I fancy Mukhadram might be the one to give Australia most to do as feel he is the more likely of the King George-placed horses to run to his best at this trip and he only has a short-head to find with Telescope on Ascot form. Many felt the 1m4f at Ascot would stretch the Eclipse winner but he kept battling on in grand style. Yes, he got the run of the race in the Eclipse but he is a very solid 1m2f horse having placed in the Dubai World Cup, Prince Of Wales’s Stakes and last year’s Eclipse and his running style looks well suited to York where he can wind it up which is his way and he made all to win the Group 2 Skybet York Stakes on the Knavesmire last season. Going back to the Eclipse which he won, being the most recent Group 1 contest over ten furlongs many trainers view the Juddmonte as the obvious next mid-season target for chief protagonists from the Eclipse and, of the last ten Eclipse winners to line up for the Juddmonte, six completed the double (Ezzoud, Halling (x2), Giant’s Causeway, Falbrav and Sea The Stars) and the other four finished second or third. It is also worth noting than the Eclipse runner-up went one place better here in 2006 and 2007. Mukhadram was also fourth in the Prince Of Wales’s Stakes and six of the last 12 Juddmonte winners contested that Group 1 race over a similar trip at Royal Ascot and, interestingly, five of those six winners could only finish fourth or fifth, like Mukhadram.

What was once a race for shocks has been anything but lately and all 20 winners since Ezzoud won at 28/1 have started at no bigger than 8/1 (15 of which started favourite or second-favourite), so this has very much become a punter’s race which was far from always being the case. The Grey Gatsby, Arod and the pacemaker for Australia, Kingfisher, should all start at double-figure prices and are hard to fancy on that evidence. Given that The Grey Gatsby won the Dante here where he had the subsequent Derby fourth, Arod, just under a length back in second and then added the French Derby and is Yorkshire-trained, I can see each-way money for him on the course. On a line through the Derby fourth though, he has a mountain to climb to beat Australia and I thought he got a great ride to win the Dante by Ryan Moore in a tactical affair. I can’t see this being as tactical though as it is likely that Mukhadram will wind this up from some way out. I also thought the runner-up in the French Derby should have won but he met trouble and was given too much to do. Arod was given a quiet ride in the Dante on his seasonal debut so it wouldn’t surprise me if he reversed placings with The Grey Gatsby having since finished fourth in the Derby and winning a small race at Leicester to help with his confidence.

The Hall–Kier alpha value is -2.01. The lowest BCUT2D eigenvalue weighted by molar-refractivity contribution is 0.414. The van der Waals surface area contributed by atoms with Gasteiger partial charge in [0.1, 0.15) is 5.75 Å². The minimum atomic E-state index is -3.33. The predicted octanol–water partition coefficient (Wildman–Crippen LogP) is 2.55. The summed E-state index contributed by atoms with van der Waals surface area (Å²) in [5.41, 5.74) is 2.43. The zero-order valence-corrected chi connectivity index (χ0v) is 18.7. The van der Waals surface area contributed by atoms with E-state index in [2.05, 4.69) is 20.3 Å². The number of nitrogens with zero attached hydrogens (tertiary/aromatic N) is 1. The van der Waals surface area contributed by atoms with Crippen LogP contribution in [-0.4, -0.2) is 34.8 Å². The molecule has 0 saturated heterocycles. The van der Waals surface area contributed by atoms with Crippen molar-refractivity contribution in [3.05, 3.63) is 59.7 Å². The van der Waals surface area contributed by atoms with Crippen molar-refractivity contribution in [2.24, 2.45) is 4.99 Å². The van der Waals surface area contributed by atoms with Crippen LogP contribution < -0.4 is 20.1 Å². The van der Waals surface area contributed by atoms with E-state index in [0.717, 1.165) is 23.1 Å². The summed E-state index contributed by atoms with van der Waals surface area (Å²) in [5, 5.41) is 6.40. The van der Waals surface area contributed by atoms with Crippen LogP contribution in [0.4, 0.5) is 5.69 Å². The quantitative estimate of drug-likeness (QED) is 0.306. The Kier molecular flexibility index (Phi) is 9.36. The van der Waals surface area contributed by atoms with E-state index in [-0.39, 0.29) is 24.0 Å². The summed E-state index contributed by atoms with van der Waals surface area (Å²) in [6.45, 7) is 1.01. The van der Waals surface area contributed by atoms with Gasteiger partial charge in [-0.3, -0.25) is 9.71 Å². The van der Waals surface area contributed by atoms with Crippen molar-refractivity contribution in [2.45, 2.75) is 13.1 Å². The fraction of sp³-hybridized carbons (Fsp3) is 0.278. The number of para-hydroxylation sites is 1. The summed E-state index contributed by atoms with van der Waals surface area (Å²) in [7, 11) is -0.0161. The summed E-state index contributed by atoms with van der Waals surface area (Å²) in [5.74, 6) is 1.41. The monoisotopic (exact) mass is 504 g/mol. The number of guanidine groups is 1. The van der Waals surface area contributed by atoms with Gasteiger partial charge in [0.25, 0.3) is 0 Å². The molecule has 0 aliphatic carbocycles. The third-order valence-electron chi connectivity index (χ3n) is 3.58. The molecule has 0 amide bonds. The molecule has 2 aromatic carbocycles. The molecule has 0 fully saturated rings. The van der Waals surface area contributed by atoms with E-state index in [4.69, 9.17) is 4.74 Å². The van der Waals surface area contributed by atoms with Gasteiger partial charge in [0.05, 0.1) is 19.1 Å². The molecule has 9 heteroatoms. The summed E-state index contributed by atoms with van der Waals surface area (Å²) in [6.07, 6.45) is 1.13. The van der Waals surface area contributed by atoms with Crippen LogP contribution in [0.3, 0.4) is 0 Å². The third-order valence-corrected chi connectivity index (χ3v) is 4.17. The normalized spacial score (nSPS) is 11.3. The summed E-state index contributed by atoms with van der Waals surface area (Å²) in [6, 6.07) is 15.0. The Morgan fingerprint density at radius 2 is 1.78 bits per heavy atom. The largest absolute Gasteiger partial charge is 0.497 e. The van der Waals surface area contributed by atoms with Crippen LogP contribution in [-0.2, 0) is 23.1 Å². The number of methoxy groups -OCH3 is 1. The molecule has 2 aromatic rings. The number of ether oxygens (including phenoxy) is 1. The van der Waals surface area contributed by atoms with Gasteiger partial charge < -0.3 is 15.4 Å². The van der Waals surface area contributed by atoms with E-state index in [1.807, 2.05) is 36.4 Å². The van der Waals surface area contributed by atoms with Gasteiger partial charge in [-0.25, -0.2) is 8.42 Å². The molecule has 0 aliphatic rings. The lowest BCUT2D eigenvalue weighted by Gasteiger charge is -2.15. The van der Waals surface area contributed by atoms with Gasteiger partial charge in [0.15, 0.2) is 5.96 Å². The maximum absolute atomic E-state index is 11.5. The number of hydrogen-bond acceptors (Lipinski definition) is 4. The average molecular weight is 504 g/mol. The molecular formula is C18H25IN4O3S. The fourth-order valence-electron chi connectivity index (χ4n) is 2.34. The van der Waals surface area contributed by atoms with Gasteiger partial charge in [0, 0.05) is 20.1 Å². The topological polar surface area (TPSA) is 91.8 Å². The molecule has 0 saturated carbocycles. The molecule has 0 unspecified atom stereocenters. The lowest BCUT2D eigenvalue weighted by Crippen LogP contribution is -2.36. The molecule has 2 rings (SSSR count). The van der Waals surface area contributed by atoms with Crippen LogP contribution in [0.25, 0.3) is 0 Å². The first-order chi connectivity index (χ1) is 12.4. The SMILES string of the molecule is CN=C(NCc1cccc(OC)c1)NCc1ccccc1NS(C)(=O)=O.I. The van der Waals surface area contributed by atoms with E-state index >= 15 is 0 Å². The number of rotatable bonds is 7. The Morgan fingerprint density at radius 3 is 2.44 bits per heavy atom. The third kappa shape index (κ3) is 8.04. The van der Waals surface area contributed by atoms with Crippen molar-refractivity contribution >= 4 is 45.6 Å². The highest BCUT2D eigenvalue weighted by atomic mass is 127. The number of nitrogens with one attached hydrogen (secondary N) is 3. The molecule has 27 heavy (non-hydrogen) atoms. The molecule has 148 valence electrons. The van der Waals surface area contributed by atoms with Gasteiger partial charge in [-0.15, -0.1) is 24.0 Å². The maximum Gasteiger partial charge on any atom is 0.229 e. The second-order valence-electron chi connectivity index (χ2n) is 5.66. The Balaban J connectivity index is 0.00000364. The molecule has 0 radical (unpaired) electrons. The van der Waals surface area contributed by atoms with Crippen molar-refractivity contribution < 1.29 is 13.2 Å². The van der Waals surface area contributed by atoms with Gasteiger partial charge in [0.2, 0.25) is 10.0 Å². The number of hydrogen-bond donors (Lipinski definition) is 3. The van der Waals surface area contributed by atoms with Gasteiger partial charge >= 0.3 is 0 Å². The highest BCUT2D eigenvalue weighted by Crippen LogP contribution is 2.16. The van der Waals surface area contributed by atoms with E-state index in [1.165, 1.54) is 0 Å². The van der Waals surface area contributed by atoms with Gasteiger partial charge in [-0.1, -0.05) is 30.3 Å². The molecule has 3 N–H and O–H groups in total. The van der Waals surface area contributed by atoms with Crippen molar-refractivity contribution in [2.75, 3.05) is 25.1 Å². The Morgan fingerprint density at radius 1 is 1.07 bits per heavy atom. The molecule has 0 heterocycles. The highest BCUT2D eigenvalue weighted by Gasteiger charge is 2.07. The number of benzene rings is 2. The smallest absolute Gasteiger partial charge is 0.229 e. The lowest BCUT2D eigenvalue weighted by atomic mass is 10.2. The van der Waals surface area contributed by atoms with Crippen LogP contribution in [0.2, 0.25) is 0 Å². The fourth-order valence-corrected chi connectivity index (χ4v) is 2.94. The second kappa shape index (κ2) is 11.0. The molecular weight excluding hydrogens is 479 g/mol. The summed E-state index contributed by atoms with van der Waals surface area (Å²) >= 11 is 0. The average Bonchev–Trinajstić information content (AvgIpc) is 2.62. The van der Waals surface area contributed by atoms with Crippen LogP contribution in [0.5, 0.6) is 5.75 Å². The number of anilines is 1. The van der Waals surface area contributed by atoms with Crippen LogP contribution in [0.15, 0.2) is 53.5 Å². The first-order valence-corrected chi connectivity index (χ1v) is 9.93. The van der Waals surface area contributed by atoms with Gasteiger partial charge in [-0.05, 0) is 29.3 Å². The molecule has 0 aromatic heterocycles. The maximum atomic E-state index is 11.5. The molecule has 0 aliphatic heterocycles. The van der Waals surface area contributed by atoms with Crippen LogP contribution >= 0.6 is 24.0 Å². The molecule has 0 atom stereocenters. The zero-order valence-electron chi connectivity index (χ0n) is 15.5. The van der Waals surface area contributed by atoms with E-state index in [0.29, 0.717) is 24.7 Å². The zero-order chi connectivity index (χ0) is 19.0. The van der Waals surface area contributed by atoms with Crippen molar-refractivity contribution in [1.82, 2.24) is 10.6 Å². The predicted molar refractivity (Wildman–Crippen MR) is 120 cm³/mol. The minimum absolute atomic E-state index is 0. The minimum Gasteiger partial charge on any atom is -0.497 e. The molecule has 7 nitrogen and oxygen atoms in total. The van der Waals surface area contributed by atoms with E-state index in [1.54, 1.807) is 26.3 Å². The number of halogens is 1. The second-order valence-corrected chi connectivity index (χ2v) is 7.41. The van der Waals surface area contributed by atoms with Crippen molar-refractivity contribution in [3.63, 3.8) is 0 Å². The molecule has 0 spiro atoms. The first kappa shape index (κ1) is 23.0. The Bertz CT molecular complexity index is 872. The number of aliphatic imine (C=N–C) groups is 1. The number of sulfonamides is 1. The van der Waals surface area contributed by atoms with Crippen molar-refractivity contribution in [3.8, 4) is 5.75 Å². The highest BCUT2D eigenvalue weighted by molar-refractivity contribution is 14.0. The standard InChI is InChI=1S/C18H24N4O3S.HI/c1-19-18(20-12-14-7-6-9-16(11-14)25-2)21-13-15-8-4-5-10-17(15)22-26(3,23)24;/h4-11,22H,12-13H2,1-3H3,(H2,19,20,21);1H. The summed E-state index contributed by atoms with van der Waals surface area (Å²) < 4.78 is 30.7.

CONCLUSION - Australia should win if you go along with me that a top-class 3yo receiving weight is favoured over the top older horses during the summer so I won’t be looking to oppose him. He is also took skinny for my liking so, instead, I like Mukhradam in a betting without Australia market to turn Ascot form around with Telescope over this trip and he is likely to start second-favourite in this market.


4:20 Fine Equinity Handicap


Seventeen have been declared for this staying handicap over 2m for horses aged 4+ and I like to concentrate on the younger, more progressive stayers over these kind of trips. The last five winners were aged four or five so I would struggle to support the two eight-year-olds, Saptapadi (one win in 35 starts) and Itlaaq (a narrow C/D winner last time out for Mick Easterby and just 2lb higher). Brian Ellison trains the first-named and he also runs two more ageing types in Streets Of Newyork (7) and Knightly Escapade (6). Not content with that, he is five-handed as he also runs his five-year-olds, Edge Of Sanity, who was a progressive handicapper for Jim Bolger but was a disappointing eighth on his first start for Ellison at the Shergar Cup 11 days ago and the useful dual purpose contender, Totalize, with Megan Carberry claiming 7lb. She was also aboard when winning a handicap here in June before finishing seventh in the Northumberland Plate.

More interesting are Spacious Sky and Dolphin Village. The most fascinating runner is Spacious Sky who Tony Martin sends over from Ireland and has booked Kieren Fallon who rode Itlaaq to victory last time out and it would take something for him to get off a Mick Easterby-trained, last-time-out York winner at the Knavesmire again. We last saw him at the Galway Festival finishing fifth in a big field handicap hurdle having finished fourth behind his handicap good-thing stablemate, Quick Jack, in a Flat handicap at the same meeting earlier in the week. The most in-form runner is Dolphin Village chasing a hat-trick for Richard Fahey after victories over 1m4f at Thirsk off 78 and Leicester off 82 and he now runs off 86 in a much better race over an extra half-mile so this is a much stiffer task. Quest For More and Gambol are also in-form alternatives. Quest For More hung in first-time blinkers when second at Ffos Las last time out after winning at Doncaster so he does not look straightforward and is also up half a mile in trip so Gambol appeals more. Runner-up on his last two starts over 1m6f after winning at Doncaster, Barry Hills’ charge shapes as if this extra 2f is what he wants.